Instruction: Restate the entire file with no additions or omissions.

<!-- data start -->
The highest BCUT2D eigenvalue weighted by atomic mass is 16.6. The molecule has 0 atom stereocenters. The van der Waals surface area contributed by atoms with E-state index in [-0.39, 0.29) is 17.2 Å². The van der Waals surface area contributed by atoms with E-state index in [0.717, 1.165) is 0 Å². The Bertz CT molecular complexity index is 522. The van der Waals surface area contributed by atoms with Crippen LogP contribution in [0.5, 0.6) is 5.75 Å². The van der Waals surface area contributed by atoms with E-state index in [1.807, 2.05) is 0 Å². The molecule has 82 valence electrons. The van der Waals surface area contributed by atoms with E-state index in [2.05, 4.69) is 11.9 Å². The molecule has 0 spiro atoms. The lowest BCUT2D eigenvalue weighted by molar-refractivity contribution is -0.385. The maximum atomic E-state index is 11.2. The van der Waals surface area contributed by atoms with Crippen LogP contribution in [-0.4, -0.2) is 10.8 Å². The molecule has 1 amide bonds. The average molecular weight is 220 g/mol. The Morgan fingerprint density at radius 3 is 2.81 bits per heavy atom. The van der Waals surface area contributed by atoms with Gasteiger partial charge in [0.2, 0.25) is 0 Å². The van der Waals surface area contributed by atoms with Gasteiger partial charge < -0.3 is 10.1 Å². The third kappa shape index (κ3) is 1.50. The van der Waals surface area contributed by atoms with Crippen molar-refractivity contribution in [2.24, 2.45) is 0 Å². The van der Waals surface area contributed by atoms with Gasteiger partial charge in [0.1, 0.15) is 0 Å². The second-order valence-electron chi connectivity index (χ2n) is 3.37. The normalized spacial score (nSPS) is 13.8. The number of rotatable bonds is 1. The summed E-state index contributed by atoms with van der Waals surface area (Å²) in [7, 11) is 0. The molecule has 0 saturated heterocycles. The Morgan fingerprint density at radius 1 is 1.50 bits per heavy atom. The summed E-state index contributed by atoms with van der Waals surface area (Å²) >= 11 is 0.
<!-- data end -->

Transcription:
The highest BCUT2D eigenvalue weighted by atomic mass is 16.6. The molecule has 0 atom stereocenters. The van der Waals surface area contributed by atoms with E-state index in [-0.39, 0.29) is 17.2 Å². The van der Waals surface area contributed by atoms with E-state index in [0.717, 1.165) is 0 Å². The Bertz CT molecular complexity index is 522. The van der Waals surface area contributed by atoms with Crippen LogP contribution in [0.5, 0.6) is 5.75 Å². The van der Waals surface area contributed by atoms with E-state index in [1.807, 2.05) is 0 Å². The molecule has 82 valence electrons. The van der Waals surface area contributed by atoms with E-state index in [2.05, 4.69) is 11.9 Å². The molecule has 0 spiro atoms. The lowest BCUT2D eigenvalue weighted by molar-refractivity contribution is -0.385. The maximum atomic E-state index is 11.2. The van der Waals surface area contributed by atoms with Crippen LogP contribution in [-0.4, -0.2) is 10.8 Å². The molecule has 1 amide bonds. The average molecular weight is 220 g/mol. The Morgan fingerprint density at radius 3 is 2.81 bits per heavy atom. The van der Waals surface area contributed by atoms with Gasteiger partial charge in [0.2, 0.25) is 0 Å². The van der Waals surface area contributed by atoms with Gasteiger partial charge < -0.3 is 10.1 Å². The third kappa shape index (κ3) is 1.50. The van der Waals surface area contributed by atoms with Crippen molar-refractivity contribution in [2.24, 2.45) is 0 Å². The van der Waals surface area contributed by atoms with Gasteiger partial charge in [0.1, 0.15) is 0 Å². The second-order valence-electron chi connectivity index (χ2n) is 3.37. The normalized spacial score (nSPS) is 13.8. The number of rotatable bonds is 1. The summed E-state index contributed by atoms with van der Waals surface area (Å²) in [7, 11) is 0. The molecule has 0 saturated heterocycles. The Morgan fingerprint density at radius 1 is 1.50 bits per heavy atom. The summed E-state index contributed by atoms with van der Waals surface area (Å²) >= 11 is 0.